The Sentencing Hearings of Andre Denny: Casting a Queer Eye. Part II

Posted by Wayves volunteer 16/03/2016

By Hugo Dann

Background: This is the second in a series of articles dealing with the sentencing of Andre Denny for the homicide of Raymond Taavel.  Part I dealt with the Crown and Defence lawyers arguing over some of the evidence; the presentation of a security video from Menz Bar, and the reading into evidence of victim impact statements, including a YouTube video played at Raymond’s memorial service. You can read Part I here.

Intention: For those who may not have read Part I, I’d like to reiterate that this is not an attempt at objective reporting, it would be impossible for me to be an impartial observer of these proceedings. Raymond Taavel was both a friend and an inspiration.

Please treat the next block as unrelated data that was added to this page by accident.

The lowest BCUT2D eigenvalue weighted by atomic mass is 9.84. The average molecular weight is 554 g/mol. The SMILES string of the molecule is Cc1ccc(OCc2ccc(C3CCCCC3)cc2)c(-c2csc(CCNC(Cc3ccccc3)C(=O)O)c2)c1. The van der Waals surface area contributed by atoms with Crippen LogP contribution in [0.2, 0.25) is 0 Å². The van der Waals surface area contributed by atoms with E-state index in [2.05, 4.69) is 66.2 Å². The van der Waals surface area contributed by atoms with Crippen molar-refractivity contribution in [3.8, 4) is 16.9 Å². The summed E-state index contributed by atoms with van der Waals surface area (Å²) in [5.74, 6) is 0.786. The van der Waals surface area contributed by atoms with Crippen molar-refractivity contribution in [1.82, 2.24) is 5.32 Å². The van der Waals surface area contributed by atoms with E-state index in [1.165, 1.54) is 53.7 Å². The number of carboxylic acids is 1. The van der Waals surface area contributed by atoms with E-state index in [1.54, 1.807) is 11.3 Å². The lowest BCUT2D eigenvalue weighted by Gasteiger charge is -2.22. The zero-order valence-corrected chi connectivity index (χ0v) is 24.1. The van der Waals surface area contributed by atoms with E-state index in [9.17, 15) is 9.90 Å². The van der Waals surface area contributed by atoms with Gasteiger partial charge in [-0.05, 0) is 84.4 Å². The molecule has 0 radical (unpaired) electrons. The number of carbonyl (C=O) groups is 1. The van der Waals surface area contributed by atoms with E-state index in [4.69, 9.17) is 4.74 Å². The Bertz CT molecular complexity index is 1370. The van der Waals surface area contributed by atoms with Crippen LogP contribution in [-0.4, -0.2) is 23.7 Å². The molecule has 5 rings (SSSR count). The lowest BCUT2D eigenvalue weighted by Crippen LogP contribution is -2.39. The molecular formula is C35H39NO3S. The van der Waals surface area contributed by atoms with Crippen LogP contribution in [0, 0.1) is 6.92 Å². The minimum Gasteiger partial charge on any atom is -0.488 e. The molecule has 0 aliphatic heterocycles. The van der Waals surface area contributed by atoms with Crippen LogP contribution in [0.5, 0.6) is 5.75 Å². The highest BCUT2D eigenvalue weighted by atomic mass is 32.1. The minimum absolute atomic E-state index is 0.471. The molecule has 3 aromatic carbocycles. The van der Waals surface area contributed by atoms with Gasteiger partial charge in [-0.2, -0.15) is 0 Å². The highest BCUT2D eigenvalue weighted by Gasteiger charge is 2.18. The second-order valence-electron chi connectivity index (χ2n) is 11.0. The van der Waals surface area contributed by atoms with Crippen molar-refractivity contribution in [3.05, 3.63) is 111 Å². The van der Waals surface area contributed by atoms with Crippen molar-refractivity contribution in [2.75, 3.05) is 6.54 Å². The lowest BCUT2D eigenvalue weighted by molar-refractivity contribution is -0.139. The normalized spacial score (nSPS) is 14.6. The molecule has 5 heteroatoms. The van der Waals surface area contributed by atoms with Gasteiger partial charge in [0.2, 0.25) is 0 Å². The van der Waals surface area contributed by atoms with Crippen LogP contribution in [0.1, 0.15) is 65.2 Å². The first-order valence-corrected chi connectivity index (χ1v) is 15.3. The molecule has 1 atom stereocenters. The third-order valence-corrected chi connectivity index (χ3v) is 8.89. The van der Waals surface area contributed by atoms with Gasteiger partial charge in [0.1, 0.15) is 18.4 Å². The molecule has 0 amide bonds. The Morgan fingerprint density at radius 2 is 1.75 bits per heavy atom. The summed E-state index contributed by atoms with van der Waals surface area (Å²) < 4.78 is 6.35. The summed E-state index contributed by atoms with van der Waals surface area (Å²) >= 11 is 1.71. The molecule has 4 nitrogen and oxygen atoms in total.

For anyone wishing to read a mainstream media account of the hearing, you can’t do better than the report from CBC’s Blair Rhodes. It includes his twitter posts live from the Court. In writing this account, I have frequently turned to his coverage to verify my experience of that day, for which I’m grateful to Mr. Rhodes. We are fortunate that CBC can still provide Nova Scotians with reliable information on a daily basis. You can find Mr. Rhodes’ story hereTrigger warning: Be advised that the details are at times graphic and disturbing.

In attending this hearing I hope to bear witness to my friend, and also to observe how a criminal court responds to a case like this, with intertwining issues of the LGBTQ community, indigenous peoples, and people with mental health issues, and the violence afflicting all of us, as marginalized peoples.